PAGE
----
by Ian Marshall, Editor
Enzo Angles was beaten by Brazil’s Eric Jouti (11-7, 6-11, 10-12, 11-5, 11-3, 11-9), the 24 year old from São Paulo having a distinct liking for Frenchmen; the previous day he had accounted for Antoine Hachard (11-9, 2-11, 11-7, 6-11, 15-13, 11-5). Meanwhile, Enzo Angles had recovered from the depths of despair to overcome Portugal’s Tiago Apolonia (8-11, 2-11, 3-11, 12-10, 11-7, 12-10, 11-9).
Most certainly Eric Jouti was well aware of the previous day’s escapology and was determined to bolt the door.
“It was important I focused on myself and not on him, it was important I played clever, make him move on the first two strokes; his forehand is strong, especially when he steps around and plays from the backhand. Winning yesterday helped, it boosted my confidence; I know it was four-two, a hard match but the score does not matter, the fact I won is all that counts.” Eric Jouti
Any recovery thwarted, it was the opposite for Masataka Morizono, who not only deserved great credit for his spirited behavior also for the level of his sportsman.
He was down three games to two; in the sixth he trailed 2-6 and 3-7, a home win and an ovation for his adversary beckoned. He recovered. He levelled at 10-all, then held game point. In his trademark style Elias Ranefur bent the knees to 90 degrees to effect his backhand service, it clipped the end of the table by the very faintest of edges, so faint the umpire awarded the point to the Swede.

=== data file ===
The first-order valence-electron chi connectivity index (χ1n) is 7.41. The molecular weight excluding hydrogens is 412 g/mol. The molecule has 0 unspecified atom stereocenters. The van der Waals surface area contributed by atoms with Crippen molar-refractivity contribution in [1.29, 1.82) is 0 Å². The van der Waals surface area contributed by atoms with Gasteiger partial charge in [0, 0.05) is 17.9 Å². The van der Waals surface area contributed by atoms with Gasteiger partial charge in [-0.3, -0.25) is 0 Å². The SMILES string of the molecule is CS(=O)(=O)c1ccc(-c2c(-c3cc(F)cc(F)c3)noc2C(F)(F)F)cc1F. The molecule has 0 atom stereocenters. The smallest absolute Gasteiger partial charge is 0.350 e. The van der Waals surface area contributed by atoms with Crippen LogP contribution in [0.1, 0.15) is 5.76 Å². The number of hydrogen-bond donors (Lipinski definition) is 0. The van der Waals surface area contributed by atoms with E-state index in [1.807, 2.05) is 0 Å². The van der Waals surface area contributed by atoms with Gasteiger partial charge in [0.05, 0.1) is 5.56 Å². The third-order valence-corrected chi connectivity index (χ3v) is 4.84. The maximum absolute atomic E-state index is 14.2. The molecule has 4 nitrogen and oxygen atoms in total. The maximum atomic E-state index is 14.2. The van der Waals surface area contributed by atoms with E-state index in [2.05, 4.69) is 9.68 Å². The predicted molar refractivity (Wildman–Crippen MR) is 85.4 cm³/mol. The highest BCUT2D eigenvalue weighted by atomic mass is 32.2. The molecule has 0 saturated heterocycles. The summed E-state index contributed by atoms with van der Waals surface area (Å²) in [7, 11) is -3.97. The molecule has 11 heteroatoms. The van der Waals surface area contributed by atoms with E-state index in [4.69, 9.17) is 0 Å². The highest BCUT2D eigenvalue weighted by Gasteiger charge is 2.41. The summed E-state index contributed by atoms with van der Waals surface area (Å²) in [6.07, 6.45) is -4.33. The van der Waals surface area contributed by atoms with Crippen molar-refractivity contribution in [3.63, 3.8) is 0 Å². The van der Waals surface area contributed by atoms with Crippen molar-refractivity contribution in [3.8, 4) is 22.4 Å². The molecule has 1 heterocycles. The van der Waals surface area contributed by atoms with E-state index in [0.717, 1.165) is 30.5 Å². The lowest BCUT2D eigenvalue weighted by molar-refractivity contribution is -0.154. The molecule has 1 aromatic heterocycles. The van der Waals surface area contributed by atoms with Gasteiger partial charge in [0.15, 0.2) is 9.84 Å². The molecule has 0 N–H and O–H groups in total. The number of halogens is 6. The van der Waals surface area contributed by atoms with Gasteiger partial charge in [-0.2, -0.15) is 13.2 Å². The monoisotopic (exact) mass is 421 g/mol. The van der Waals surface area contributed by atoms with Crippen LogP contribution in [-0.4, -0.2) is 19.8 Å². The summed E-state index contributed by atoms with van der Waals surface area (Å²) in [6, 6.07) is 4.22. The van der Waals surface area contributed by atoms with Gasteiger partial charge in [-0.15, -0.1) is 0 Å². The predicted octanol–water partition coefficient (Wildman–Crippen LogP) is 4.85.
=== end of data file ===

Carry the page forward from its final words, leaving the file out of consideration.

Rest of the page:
It is easy be make a sporting gesture when the score is 9-0 either way, it takes a player of character to make that gesture at a crucial stage of the contest; to his eternal credit, Masataka Morizono, after picking the ball up from near the court surrounds, returned to the table and with his right handed pointed to the table to show the ball had touched.
“I just reacted an instinctively; when I was losing, I didn’t change anything, I just kept playing; maybe when I was down I relaxed. It was really tough; I had real problems returning his services.” Masataka Morizono
Great credit to Masataka Morizono for his behaviour also to Elias Ranefur, he was desperately disappointed at surrendering a golden opportunity but he smiled, perhaps in resignation and shook hands correctly with adversary.
Just as with Eric Jouti and Enzo Angles, both Masataka Morizono and Elias Ranefur were a credit to our sport; good to see.